I’ve recently completed converting my loft into a darkroom. It seemed like a natural progression from having got more into my film photography recently..
An ideal time to spend in the darkroom what with this awful weather and being in lockdown.
Did a few trial prints the other day of some photos taken in the Barbican using a 35mm Olympus OM2n.The film was rated at ISO 400 and developed in Ilford ID11 developer.
These are all scans of the actual prints made in the darkroom and printed on Kentmere VC Select Luster multigrade paper.
The first print (above) I made using the settings on the colour head for the equivalent of a grade 2 paper which is a mid way grade. The range of tones at the lower level under the overhanging construction are pretty good, although the upper level balconies are a bit over exposed and losing some detail.
For the second example (above) I reset the yellow and magenta settings on the enlarger colour head to give me an equivalent to grade 3 paper which is more contrasty. The image has more punch and has darker blacks to the shadow area, although the lower part does look a bit under exposed (it does look darker on the scanned image than on the actual print though). It does also have good detail to the upper balcony areas. I may have to redo this and using a bit of cardboard just hold back the lower part by 5 seconds on the exposure in the enlarger.
It is good fun and is an interesting project to be doing in these restricted times.
I’ve also included a few of the other scanned prints of the Barbican from the last session.
During this second lockdown period I thought it would be a good opportunity to try out perfecting some new film photography. I’ve used Fomapan 400 a fair bit in the past but decided to try Fomapan 200 for a change. Maybe not the best idea during the dull weather we’re having just recently but at least I can get to using a large aperture and throwing the background out of focus.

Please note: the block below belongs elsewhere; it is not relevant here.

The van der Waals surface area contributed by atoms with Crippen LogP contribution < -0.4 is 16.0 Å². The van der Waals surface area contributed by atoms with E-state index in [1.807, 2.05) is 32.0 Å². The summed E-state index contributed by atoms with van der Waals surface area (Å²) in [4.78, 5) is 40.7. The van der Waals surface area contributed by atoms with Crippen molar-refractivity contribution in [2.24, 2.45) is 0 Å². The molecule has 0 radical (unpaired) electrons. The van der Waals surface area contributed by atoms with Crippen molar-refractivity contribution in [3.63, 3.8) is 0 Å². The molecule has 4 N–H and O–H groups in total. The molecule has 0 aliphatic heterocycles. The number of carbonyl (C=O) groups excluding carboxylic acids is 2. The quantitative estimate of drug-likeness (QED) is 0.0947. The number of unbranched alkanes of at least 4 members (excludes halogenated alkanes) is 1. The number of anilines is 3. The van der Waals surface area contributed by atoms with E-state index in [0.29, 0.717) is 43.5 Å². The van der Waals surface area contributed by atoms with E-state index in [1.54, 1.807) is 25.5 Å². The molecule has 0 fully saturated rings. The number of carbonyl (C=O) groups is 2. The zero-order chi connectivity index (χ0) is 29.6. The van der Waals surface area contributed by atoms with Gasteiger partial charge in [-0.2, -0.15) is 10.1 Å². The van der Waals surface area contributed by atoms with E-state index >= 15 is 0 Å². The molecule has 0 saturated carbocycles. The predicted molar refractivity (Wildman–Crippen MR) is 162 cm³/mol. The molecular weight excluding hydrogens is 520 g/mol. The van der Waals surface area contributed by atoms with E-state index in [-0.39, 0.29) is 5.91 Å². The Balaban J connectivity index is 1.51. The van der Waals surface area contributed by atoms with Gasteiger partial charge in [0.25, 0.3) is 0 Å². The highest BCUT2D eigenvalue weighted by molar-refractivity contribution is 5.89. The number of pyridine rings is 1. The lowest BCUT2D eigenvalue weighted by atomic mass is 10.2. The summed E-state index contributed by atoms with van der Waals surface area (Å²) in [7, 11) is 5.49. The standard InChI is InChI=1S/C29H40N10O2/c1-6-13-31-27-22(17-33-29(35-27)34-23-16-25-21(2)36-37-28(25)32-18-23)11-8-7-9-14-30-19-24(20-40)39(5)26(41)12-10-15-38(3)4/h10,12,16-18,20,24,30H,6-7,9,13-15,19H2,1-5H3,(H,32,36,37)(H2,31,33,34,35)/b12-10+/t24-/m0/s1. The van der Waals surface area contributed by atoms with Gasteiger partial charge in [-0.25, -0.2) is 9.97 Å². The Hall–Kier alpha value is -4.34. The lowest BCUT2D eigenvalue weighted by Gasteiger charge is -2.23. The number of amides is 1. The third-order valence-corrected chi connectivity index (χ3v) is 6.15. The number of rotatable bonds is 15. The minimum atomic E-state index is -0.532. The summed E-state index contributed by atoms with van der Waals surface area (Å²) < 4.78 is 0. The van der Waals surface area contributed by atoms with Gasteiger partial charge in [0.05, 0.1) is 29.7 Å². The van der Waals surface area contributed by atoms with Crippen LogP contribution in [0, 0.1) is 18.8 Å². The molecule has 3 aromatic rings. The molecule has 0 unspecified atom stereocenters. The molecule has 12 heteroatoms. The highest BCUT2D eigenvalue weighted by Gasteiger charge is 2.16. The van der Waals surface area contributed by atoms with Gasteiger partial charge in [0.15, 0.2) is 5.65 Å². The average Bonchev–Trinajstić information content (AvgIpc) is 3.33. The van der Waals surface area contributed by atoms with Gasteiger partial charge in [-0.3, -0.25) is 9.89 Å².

So I decided to do our local walk which starts at a small church. I first had a look round the churchyard. Churchyards are always good for some texture and interesting light shooting.
Further along our walk we pass the Henry Moore Studio and Gardens. Even though it’s closed at present there is an opportunity to still see some of the sculptures.
The walk takes us round the perimeter of the Henry Moore grounds and then along part of the Hertfordshire Way.
So, what of the film. I developed the Fomapan 200 for 13 minutes in Ilford ID11 at 20 deg C. Ilford ID11 is my go to developer at present. As it’s a powder developer it has an almost indefinite shelf life in it’s powder form so I can purchase a couple of boxes without having them go off before I can use them.
I quite like the tones of Fomapan 200 but not sure the grain appears to be much smaller than Fomapan 400 and I have to say that I think I prefer to use Ilford HP5+ for most of my photos.
I will though try the Fomapan 200 out with another camera/lens combination. This set was photographed using the Olympus OM2n fitted with the 50mm f1.4 lens. I intend to run another 36 through my Pentax Spotmatic fitted with the 55mm f1.8 Takumar lens.
Film: Fomapan 400. Rated at 400asa. Developed in Ilford ID11 dilution 1+3 for 23 minutes @20 degC.
Film scanned using Plustek OpticFilm 8100 through Silverfast 8 software.
Why I chose this camera?
Having an interest in analogue photography I like to follow a YouTube channel called Analogue Insights (link at the end of this post). Recently, Max, who is the host of the site has done a review of the Afa Optima 1035. It seemed to be the ideal camera for some Street Photography and as a coincidence there was one on Ebay in mint condition which I purchased for £56.
The camera and it’s features.
The camera is built of metal and is very compact and takes 35mm film. It has zone focusing but if turned upside down it has the distance scale on the underside of the lens. Zone focusing is something I often use for Street Photography so that is fine. The viewfinder is very large and bright for such a small camera and it is equipped with a nice f2.8 40mm lens. The zone focusing settings are shown in the viewfinder which is handy. The exposure is fully automatic but there is an aperture setting on the lens. This though is only operational when using flash.
The camera was one of a series of cameras produced by Agfa through to the late 1970s and the simplistic design philosophy has as it’s roots in that of post war German industrial design. The design is a reflection of the design principles by such great designers as Dieter Rams who was instrumental in the design of the sleek and understated household goods for Braun in that era. “Good design is as little design as possible.” These few words encapsulate the philosophy of Rams. The British-American designer Jony Ive, Chief designer for Apple until 2019 once said of Rams that his work is “beyond improvement.”